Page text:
“Nobody should ever take a band for granted,” writes the justly-celebrated rocker, songwriter, actor, producer, activist and music impresario Steven Van Zandt in his wild ride of a memoir, Unrequited Infatuations: Odyssey of a Rock and Roll Consigliere (A Cautionary Tale). “Bands are miracles. They’re rarely perfect, but if a band has that magical chemistry, it should not be fucked with… Every great band is a matter of individual eccentricities blending in different ways with unpredictable, inconsistent, occasionally glorious results.”
Here at the As Told To office, we believe the same could be said for the pairing of subject and collaborator, and at the risk of putting our host and our guests out of business we humbly suggest that there are some artists who are meant to go it alone in the memoir-writing department. Little Steven, the shape-shifting guitarist of Bruce Springsteen’s E-Street Band and Southside Johnny and the Asbury Jukes who helped to stamp the Jersey shore sound, is one of those artists. His memoir—published in September 2021 and due out in paperback in September 2022—puts a brilliant exclamation point on a singular career, and he does so in a deeply personal way.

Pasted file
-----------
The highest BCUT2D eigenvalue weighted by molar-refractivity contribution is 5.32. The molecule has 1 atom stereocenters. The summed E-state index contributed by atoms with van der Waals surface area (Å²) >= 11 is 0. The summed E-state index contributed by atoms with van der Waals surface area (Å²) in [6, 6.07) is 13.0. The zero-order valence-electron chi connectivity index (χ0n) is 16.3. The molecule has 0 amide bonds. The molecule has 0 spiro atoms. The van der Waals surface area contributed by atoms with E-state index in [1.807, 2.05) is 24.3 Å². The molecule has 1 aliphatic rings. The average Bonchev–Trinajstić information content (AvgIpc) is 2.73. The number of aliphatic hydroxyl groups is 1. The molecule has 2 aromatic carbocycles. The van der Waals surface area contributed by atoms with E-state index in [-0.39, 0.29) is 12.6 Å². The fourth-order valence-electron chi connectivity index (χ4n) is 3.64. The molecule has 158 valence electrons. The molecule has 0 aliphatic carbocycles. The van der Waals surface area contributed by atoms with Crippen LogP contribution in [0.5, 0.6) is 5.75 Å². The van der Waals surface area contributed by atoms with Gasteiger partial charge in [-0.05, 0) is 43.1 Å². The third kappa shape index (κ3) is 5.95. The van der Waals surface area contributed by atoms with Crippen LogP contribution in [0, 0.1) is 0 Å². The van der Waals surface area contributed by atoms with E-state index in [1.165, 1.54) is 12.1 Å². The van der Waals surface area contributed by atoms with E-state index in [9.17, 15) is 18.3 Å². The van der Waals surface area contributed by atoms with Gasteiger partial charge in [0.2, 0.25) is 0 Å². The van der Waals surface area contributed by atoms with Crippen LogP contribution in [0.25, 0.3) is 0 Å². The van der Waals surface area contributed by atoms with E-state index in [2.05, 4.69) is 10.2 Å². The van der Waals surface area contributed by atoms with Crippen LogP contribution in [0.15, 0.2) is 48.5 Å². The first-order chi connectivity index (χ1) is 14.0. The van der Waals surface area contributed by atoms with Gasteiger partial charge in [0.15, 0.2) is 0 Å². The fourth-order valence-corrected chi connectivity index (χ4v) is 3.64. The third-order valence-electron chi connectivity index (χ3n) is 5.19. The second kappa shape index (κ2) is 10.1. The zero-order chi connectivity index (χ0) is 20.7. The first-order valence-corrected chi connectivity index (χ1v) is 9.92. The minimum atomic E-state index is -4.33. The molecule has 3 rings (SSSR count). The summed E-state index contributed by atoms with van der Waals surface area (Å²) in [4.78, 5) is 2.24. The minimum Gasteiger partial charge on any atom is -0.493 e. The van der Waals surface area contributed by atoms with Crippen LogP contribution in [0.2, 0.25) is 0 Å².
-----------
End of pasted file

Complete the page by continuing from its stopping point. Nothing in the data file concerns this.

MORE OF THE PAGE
“If this book was a song, you’d want to crank up the volume,” writes the noted film critic and screenwriter Jay Cocks. “It’s one of the best rock memoirs ever. It’s got soul, it’s got humor, it’s got some tough truths and some wild stories all wrapped up in battle scars and telling memories you’d usually need a backstage pass to catch… It’s so much fun you can dance to it.”
Indeed you can. We know. We tried. We suggest you do as well, but tune in to this episode first as a kind of palate cleanser and walk around in Little Steven’s shoes for a bit, as he talks about what it was like to roll up his sleeves and sit down to write about his coming of age in the music business, his political activism, his unlikely star turn in “The Sopranos,” his leap of faith in producing and starring in “Lilyhammer” (the first-ever show to stream on Netflix), his pioneering work as programming director and rock ‘n roll curator, and an activist streak that has lately led him to launch his Rock and Roll Forever Foundation and TeachRock, which seeks to re-imagine a new K-12 national curriculum that makes room in our schools for an interdisciplinary focus on the arts.
Oh, and by the way, check out Stevie’s late-career renaissance and the kick-ass new music he’s been putting out with Little Steven & the Disciples of Soul, including last year’s “Summer of Sorcery” live album and the expanded edition of “Soulfire Live!”—we’ve been playing those babies on repeat since Stevie agreed to this interview.
Chef’s recommendation: listen to author read his memoir in the audio edition of the book, available from our sponsor Libro.fm (code: ASTOLDTO).
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